The quality of care and interaction during the first five years of life has a major impact on childhood development and is a critical determinant of a child’s future health, behavior, and intellectual abilities. In Latin America and the Caribbean, access to early childhood programs has increased over the past two decades, particularly for the poor, and preschool services are now available to 69 percent to the population, according to data from the United Nations.

Despite the increased availability of services, however, no systematic information has been available until recently about these programs. Information is needed not only for policymakers to ensure that the quality of such services is acceptable and regulated, but also for parents themselves to be able to choose the daycare center that is the best fit for their children, close to their home or office, affordable, clean, and well run.

To better understand the current situation and challenges, the Inter-American Development Bank (IDB) surveyed 42 programs that offer childcare or parenting services in 19 countries in Latin America and the Caribbean. The study mostly examined government programs, although it also looked at services run by civil society organizations and private entities, given their reach in certain regions. The resulting report published in 2013, Overview of Early Childhood Development Services, is the first systematic review of such programs in the region. It focuses on understanding program design, components, coverage, costs, and quality. Data was collected through in-depth interviews with the managers of the programs.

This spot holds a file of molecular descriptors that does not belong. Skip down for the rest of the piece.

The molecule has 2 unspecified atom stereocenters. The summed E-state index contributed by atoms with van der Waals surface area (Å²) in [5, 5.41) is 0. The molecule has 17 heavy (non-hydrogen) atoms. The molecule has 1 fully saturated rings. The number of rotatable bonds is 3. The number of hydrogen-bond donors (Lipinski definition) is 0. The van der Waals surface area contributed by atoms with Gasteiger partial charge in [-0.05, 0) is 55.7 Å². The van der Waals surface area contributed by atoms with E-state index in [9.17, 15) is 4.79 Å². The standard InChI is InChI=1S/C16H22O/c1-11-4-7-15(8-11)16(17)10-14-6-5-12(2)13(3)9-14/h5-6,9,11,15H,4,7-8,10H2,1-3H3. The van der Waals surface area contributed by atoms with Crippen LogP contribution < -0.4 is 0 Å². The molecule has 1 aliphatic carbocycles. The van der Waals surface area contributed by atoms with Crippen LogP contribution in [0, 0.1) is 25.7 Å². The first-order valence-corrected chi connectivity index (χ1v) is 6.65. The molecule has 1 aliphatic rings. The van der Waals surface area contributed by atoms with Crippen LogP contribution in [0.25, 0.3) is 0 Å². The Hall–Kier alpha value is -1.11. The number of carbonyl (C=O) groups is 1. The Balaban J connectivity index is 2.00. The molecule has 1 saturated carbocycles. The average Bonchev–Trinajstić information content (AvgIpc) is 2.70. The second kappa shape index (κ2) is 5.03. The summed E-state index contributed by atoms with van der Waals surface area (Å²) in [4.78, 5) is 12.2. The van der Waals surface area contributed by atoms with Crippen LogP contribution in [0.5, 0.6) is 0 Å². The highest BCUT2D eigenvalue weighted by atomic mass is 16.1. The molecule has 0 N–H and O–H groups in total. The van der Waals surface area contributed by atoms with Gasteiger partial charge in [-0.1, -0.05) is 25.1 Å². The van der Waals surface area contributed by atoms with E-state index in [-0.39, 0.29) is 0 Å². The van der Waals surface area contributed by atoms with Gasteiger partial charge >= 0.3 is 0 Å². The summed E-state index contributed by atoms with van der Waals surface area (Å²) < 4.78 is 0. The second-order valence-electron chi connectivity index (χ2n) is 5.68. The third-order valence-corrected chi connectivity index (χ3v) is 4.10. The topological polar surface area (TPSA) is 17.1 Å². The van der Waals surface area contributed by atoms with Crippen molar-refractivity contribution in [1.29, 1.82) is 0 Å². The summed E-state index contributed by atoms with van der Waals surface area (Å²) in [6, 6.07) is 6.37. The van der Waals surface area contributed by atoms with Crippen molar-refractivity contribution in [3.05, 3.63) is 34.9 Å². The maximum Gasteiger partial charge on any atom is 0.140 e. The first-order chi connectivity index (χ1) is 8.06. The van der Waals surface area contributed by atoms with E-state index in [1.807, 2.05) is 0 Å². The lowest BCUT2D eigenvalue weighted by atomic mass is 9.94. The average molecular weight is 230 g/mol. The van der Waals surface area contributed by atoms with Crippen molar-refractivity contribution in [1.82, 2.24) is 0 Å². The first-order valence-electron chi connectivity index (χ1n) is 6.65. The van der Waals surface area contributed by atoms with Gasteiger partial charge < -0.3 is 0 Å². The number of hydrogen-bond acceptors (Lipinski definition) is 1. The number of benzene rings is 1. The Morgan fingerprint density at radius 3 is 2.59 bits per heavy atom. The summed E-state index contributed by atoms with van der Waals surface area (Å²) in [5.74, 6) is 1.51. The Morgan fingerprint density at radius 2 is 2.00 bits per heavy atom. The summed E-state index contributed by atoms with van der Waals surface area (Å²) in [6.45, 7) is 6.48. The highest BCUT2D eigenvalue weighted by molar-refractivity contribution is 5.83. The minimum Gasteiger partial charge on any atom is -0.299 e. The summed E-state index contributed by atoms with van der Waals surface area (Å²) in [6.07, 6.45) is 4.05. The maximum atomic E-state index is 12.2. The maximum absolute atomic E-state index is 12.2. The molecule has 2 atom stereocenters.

According to the survey, there is a wide range of models currently in place in the region to serve children under age three. In the Andean countries, for example, community-based models have been established where a mother feeds and looks after groups of 8 to 10 children in her own home and is paid by the government (and in some cases by parents). By contrast, in the Southern Cone, services operate largely through formal institutions where children are grouped by age and are cared for by professional educators.

There are a number of important issues that need the regions’ attention based on the main findings:

  • To increase hiring of qualified professionals and decrease the child–to–adult ratio.
  • To train and better pay professionals to improve the quality of care.
  • To increase closer monitoring of services.
  • To channels nutritional services through childcare centers.
  • To strengthen commitment by country governments to significantly improve the quality of childcare services.

This article was originally published in the IDB´s Development Effectiveness Overview 2013 (DEO)

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